The cyberworld is still recovering from the ravages of the first phase of WannaCry ransomware attack, and anxiously waiting for the next wave of attacks. Amid all the hullabaloo, it’s odd that there’s not much talk about how the attack could have been diffused by leveraging strong security practices and tools that have existed for some years already now. This is, unfortunately, a classic trait of enterprise cybersecurity. It’s reactive, at best, and keeps getting shown to be impotent to stop even preventable cyberattacks. It’s enough, really; enterprises have an easy decision to make – get on board the cybersecurity train, or get run over by the cyber-crime juggernaut riding right alongside.
WannaCry aside, is there a need to change?
The answer is a resounding “YES.” Global enterprises, organizations, and mid-sized businesses are witnessing tectonic shifts in the nature, pervasiveness, and leverage of IT. The waves of artificial intelligence, IoT, and BYOD are roaring and splashing past all coasts. Each of these transformative forces is accompanied by security risks, challenges, and gaps. Enterprises can’t adopt the technology without realizing the need to ramp up their state of cybersecurity at the same time. Till now, a cyberattack meant loss of data, reputation, money, and computer access. With IoT in play, enterprises are staring at potential risks to human life and assets because of cyberattacks. Do you need any more reasons to plan?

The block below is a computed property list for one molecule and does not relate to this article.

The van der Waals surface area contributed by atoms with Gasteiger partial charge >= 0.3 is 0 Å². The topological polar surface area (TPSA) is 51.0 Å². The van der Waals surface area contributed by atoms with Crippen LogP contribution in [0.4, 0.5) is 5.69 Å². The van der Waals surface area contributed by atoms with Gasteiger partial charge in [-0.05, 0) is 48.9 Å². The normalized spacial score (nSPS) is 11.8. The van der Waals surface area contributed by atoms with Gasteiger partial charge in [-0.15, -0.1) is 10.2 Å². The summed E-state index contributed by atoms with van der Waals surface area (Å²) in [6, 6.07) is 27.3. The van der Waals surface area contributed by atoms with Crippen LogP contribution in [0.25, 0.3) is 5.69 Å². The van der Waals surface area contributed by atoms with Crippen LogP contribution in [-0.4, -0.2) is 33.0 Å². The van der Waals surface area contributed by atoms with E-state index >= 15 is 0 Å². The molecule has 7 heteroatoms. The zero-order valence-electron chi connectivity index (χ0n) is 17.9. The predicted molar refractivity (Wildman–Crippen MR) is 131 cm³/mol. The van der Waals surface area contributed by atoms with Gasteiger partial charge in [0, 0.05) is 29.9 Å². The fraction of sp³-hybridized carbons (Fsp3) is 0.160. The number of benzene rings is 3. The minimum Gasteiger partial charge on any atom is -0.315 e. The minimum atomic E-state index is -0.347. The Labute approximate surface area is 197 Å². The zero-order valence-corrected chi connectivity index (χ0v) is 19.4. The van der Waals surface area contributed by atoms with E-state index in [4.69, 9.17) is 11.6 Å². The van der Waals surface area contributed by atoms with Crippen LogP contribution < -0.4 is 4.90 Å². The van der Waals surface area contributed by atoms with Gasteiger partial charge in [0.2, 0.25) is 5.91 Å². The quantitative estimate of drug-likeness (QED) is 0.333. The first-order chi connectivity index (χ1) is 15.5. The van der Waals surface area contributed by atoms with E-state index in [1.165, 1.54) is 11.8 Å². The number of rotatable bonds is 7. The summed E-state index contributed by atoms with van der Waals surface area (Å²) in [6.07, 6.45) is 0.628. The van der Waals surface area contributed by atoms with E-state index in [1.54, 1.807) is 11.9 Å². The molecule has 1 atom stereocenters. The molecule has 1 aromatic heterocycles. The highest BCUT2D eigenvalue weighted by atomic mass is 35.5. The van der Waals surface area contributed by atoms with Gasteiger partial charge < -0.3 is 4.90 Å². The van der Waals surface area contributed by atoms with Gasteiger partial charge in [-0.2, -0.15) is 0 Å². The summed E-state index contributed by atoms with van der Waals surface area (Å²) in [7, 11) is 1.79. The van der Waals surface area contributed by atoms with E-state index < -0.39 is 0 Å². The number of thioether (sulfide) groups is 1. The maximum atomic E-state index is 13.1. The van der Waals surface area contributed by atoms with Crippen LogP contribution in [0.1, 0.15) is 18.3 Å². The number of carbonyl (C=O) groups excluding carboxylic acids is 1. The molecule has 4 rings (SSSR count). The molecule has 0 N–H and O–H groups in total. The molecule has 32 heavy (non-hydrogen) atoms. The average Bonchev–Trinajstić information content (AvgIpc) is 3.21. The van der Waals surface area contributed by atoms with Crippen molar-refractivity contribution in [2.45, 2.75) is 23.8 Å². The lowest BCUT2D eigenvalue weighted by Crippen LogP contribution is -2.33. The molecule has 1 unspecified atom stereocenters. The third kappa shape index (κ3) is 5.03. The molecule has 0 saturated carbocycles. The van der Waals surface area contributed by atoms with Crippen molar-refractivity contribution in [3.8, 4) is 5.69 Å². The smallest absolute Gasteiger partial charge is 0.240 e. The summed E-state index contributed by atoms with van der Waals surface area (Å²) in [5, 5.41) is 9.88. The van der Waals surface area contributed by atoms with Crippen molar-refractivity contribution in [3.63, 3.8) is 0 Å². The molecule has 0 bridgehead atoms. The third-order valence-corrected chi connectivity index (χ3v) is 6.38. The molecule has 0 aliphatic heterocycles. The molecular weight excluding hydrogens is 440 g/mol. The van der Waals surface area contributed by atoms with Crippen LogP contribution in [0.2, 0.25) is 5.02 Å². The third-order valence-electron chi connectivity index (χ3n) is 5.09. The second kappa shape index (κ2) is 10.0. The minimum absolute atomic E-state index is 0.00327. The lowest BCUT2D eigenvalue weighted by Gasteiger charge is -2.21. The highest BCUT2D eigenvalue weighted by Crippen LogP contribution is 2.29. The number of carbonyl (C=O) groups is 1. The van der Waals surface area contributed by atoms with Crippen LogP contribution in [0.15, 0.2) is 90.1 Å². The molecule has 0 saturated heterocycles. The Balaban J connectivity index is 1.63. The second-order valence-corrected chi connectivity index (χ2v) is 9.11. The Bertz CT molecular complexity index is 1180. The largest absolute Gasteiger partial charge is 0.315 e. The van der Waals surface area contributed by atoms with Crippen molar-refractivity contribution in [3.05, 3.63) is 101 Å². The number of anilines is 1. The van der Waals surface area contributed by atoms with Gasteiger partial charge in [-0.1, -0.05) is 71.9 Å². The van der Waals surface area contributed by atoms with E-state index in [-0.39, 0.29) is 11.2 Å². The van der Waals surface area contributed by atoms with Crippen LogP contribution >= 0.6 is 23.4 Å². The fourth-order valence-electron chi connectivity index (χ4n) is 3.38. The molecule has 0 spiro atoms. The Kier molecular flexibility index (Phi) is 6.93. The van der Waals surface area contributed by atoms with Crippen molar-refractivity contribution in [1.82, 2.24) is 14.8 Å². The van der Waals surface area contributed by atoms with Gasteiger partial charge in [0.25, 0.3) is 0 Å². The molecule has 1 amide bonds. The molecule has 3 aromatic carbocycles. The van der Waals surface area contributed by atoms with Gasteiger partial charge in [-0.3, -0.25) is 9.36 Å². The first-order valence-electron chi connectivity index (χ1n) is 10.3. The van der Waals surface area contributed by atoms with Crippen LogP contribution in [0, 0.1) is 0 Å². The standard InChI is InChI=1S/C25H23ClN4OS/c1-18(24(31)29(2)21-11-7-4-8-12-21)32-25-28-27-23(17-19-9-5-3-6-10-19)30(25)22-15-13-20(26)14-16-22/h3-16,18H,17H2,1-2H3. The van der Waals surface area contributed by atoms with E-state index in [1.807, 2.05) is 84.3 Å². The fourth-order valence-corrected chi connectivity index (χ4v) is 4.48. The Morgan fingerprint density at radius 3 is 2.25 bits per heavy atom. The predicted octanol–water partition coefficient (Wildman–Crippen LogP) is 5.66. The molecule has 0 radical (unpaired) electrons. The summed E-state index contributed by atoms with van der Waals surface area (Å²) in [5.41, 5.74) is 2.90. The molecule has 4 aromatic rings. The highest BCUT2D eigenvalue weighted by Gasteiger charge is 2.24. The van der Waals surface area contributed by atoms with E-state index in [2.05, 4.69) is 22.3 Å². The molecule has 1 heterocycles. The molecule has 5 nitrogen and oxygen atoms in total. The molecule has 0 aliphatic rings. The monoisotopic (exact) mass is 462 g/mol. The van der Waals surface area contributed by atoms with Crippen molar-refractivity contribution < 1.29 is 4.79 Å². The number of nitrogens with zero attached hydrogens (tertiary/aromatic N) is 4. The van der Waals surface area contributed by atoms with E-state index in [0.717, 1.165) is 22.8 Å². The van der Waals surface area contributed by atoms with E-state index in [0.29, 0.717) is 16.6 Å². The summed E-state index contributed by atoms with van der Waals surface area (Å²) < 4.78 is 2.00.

Let’s focus on what enterprises need to stop doing immediately. This can pave the way for the new and advanced wave of cybersecurity to take over and deliver future-proofing against cyberattacks.
Stop buying tools you’re not convinced you need
It’s unfortunate, but the cybersecurity impetus in the global IT products market seems more focused on the “words” than the “works.” This is where enterprises need to be smarter in their purchase decisions. Here are a couple of suggestions:
- Understand what’s causing trouble. Analyze and understand the most obvious attack surfaces within your enterprise IT. Also, understand the financial impact of different kinds of intrusions, breaches, hacks, and infections. This helps you prioritize and purchase cybersecurity products that will efficiently address the riskiest security vulnerabilities first.
- Ask vendors to educate you. The leading IT vendors across the cybersphere realize their responsibility to educate potential buyers of the need, features, and benefits of their products. So, engage them. Create a core evaluation team that can understand the core technology and security mechanisms used in new applications and tools. This core team can consume the education and training from vendors, and use their growing understanding to evaluate and select the right products.
Stop postponing application whitelisting
The time for enterprises to think about company-wide application control whitelisting is here. Only verified and predefined applications can be run on machines under this approach. Of course, application whitelisting consumes resources, time, and testing. However, it works. The key is to start early — and not wait till everyone in the industry does it — to implement it in your enterprise.